The Rest Of The Story

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He was in the world, and though the world was made through him, the world did not recognize him. He came to that which was his own, but his own did not receive him.   (John 1:10, NIV 1984).

My Musings – John packs a lot into his Gospel, of which this verse is only a sample.  I invite you to read the entire chapter.  But first, let’s unpack this verse.

He Was In The World – “The Word became flesh and made His dwelling among us.” (John 1:14, NIV 1984).  The Son of God left the side of His Father, left the splendor of Heaven, where He had spent eternity past, to become a man and live among us.  Not merely a man, but “a man of sorrows.”  Not just to live among us, but to die for us.  “And being found in appearance as a man, He humbled himself and became obedient to death— even death on a cross!”  (Philippians 2:8, NIV 1984).

The World Was Made Through Him – “Through Him all things were made; without him nothing was made that has been made.”  (John 1:3, NIV 1984).  Though the world, even the entire universe, was created through Him. He entered into and became part His own creation.

His Own Did Not Recognize Him – “Don’t you know me…even after I have been among you…? Anyone who has seen me has seen the Father. How can you say, ‘Show us the Father’? Don’t you believe that I am in the Father, and that the Father is in me?”  (John 14:9–10, NIV 1984).  His own, the very ones He created failed to recognize who He was.  Despite the fact that the entire Scriptures up to that time pointed to Him.  They were expecting Him.  They were looking for Him.  Yet when He came, most missed Him.

His Own Did Not Receive Him – “Here is your king,” Pilate said to the Jews. But they shouted, “Take him away! Take him away! Crucify him!” “Shall I crucify your king?” Pilate asked. “We have no king but Caesar,” the chief priests answered. Finally Pilate handed him over to them to be crucified.  (John 19:14–16, NIV 1984).  Despised and rejected.  They had their own idea of who they were looking for.  A temporal king. A temporal restoration of the kingdom of Israel.  In the process, they failed to receive the eternal (Alpha and Omega) King of kings.  They failed to enter into the eternal Kingdom of God.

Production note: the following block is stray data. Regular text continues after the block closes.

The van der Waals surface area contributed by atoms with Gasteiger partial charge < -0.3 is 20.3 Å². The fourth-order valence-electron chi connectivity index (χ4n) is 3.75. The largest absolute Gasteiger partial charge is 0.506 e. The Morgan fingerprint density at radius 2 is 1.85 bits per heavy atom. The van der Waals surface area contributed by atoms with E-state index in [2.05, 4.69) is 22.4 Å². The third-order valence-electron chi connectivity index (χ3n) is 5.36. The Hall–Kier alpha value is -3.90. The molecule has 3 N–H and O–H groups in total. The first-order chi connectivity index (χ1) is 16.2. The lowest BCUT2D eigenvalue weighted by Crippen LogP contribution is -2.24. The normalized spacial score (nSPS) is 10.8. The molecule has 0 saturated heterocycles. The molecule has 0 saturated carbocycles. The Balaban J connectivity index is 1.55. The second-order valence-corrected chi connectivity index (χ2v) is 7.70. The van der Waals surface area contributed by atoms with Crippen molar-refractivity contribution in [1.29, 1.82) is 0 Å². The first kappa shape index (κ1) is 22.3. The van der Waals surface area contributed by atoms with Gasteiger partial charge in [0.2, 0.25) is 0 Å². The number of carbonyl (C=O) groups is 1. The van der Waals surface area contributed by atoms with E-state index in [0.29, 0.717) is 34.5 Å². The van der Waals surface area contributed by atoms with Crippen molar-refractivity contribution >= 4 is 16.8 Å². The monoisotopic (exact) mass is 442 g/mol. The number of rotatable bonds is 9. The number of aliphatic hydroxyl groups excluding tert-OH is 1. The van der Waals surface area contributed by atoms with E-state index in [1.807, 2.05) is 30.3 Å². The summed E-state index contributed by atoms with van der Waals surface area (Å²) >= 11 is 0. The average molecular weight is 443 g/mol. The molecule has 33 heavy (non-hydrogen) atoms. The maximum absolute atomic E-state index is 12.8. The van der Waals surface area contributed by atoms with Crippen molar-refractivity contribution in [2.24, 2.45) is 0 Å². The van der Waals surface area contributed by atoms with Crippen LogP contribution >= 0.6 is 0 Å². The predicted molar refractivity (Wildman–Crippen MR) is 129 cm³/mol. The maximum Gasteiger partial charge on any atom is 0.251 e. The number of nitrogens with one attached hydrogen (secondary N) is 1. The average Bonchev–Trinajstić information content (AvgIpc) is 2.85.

My Advice – That was then.  Now we know…the rest of the story (see below).  Many continue to reject Him.  “Yet to all who received him, to those who believed in his name, he gave the right to become children of God— children born not of natural descent, nor of human decision or a husband’s will, but born of God.” (John 1:11-13, NIV 1984).  “Born of God.”  Sound rather surprising?  “I [Jesus] tell you the truth, no one can enter the kingdom of God unless he is born of water and the Spirit. Flesh gives birth to flesh, but the Spirit gives birth to spirit. You should not be surprised at my saying, ‘You must be born again.’ The wind blows wherever it pleases. You hear its sound, but you cannot tell where it comes from or where it is going. So it is with everyone born of the Spirit.”  (John 3:5–8, NIV 1984).

The Rest of the Story was a Monday-through-Friday radio program originally hosted by Paul Harvey. Beginning as a part of his newscasts during the Second World War and then premiering as its own series on the ABC Radio Networks on May 10, 1976, The Rest of the Story consisted of stories presented as little-known or forgotten facts on a variety of subjects with some key element of the story (usually the name of some well-known person) held back until the end. The broadcasts always concluded with a variation on the tag line, “And now you know…the rest of the story.” (Wikipedia).

Don’t be satisfied with merely knowing the rest of the story.  Become a part of the story.  Be born of God, born of the Spirit, born again.  Possible all because “once upon a time” “the Word became flesh and made His dwelling among us.”  But He really came to die for us.  And that is the “rest of the story.”  Yet there is no living “happily ever after” unless we are born again.

 

Author: thebrewisamusing

I was raised in a Christian family and my earliest childhood memories include regular Sunday school and Church attendance as a family. I was taught that our Judeo-Christian values were not just a part of our Sunday routine they should be part of our character and influence all aspects of our lives. I was also taught that as important as these values were they could not save us. We must also be “born again” by accepting Christ.

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